This State Produces The Most Sweet Potatoes In The US

When you think of sweet potatoes, what do you imagine? A dish of candied sweet potatoes on the Thanksgiving table? Sweet potato fries or maybe you have a sweet tooth and your first thought was sweet potato pie? Either way, while this root vegetable has long been around and popular for generations in southern states in the United States, sweet potatoes have been experiencing a cultural renaissance, growing in popularity and demand since the early 2000s nationwide, according to NPR

According to the University of Missouri, there are two types of sweet potatoes (or Ipomea batatas): The white ones, which are drier and more starchy, and the orange kind which are moist and more fleshy. They are not to be confused with yams (of the Dioscorea species), which are actually not generally found in the United States. Food & Wine explains that if you see something marketed as yams, it is usually just the softer, orange variety of sweet potato, which has been falsely called a yam throughout history. Just to add another layer of confusion, despite their name, sweet potatoes are completely unrelated to regular potatoes.

According to the University of Missouri and the Agricultural Marketing Resource Center, sweet potatoes are native to the Americas and favor warm weather conditions for growing. While that means they can be grown throughout South and Central America, in the United States, the crop is mainly grown in the South. In fact, you have just one state to thank for most of the sweet potatoes you've eaten in the United States.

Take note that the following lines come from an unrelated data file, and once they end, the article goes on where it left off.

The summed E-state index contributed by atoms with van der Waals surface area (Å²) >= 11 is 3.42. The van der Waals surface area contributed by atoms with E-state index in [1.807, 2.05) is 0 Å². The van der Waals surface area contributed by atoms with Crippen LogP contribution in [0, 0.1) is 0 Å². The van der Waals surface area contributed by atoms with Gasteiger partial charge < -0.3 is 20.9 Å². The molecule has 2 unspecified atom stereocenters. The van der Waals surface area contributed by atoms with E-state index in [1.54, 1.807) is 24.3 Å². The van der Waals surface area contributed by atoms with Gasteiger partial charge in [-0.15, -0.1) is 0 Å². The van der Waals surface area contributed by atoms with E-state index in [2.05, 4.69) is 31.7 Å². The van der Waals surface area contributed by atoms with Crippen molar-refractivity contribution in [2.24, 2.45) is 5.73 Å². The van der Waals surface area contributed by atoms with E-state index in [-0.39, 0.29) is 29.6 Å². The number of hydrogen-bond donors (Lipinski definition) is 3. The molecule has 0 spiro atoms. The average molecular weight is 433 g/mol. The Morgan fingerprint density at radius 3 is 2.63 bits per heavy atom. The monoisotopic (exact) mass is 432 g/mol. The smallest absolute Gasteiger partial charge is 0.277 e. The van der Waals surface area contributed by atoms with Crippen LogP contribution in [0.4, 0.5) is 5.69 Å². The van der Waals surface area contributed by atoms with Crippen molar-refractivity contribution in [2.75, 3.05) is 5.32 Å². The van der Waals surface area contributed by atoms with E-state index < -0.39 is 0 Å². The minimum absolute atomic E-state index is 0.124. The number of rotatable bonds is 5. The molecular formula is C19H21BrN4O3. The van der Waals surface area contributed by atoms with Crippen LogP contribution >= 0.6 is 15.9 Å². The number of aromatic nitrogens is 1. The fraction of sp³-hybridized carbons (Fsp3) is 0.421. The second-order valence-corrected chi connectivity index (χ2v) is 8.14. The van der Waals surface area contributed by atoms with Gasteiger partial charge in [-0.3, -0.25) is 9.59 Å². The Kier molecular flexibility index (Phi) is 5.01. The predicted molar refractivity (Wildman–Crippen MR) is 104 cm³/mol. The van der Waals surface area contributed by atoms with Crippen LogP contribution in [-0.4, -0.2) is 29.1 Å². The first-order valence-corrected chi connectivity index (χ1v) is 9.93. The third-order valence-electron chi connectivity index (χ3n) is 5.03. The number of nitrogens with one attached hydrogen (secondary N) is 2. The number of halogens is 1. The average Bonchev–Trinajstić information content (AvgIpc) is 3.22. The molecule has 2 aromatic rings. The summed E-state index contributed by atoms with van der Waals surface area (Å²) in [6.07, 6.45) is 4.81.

North Carolina's state vegetable

Just three states have made up the total of commercial sweet potato production in the United States since 2019: California, North Carolina, and Mississippi, according to Carolina Demography. But which state is number one? Whom do we have to applaud for making all the sweet potato dishes we imagine, a reality? 

Drum roll, please! It's...North Carolina. This state takes the number one spot, producing 61% of all U.S. sweet potatoes. In 2019, North Carolina produced approximately 2 billion pounds of sweet potatoes, bringing in about $324 million. According to NPR, this lead has to do with the history of tobacco farmers in the state. With a decrease in demand for tobacco, but a recent increase in demand for sweet potatoes, tobacco farmers noticed and took advantage of the crop as a good replacement for tobacco crops.

But increased demand isn't limited to the United States. David Trinklein, an associate professor of plant sciences at the University of Missouri, told NPR that international exports of sweet potatoes have also recently increased, with the majority going to Great Britain and other parts of northern Europe, where temperatures are too cold to grow sweet potatoes. Looks like North Carolina sweet potato farmers will be busy.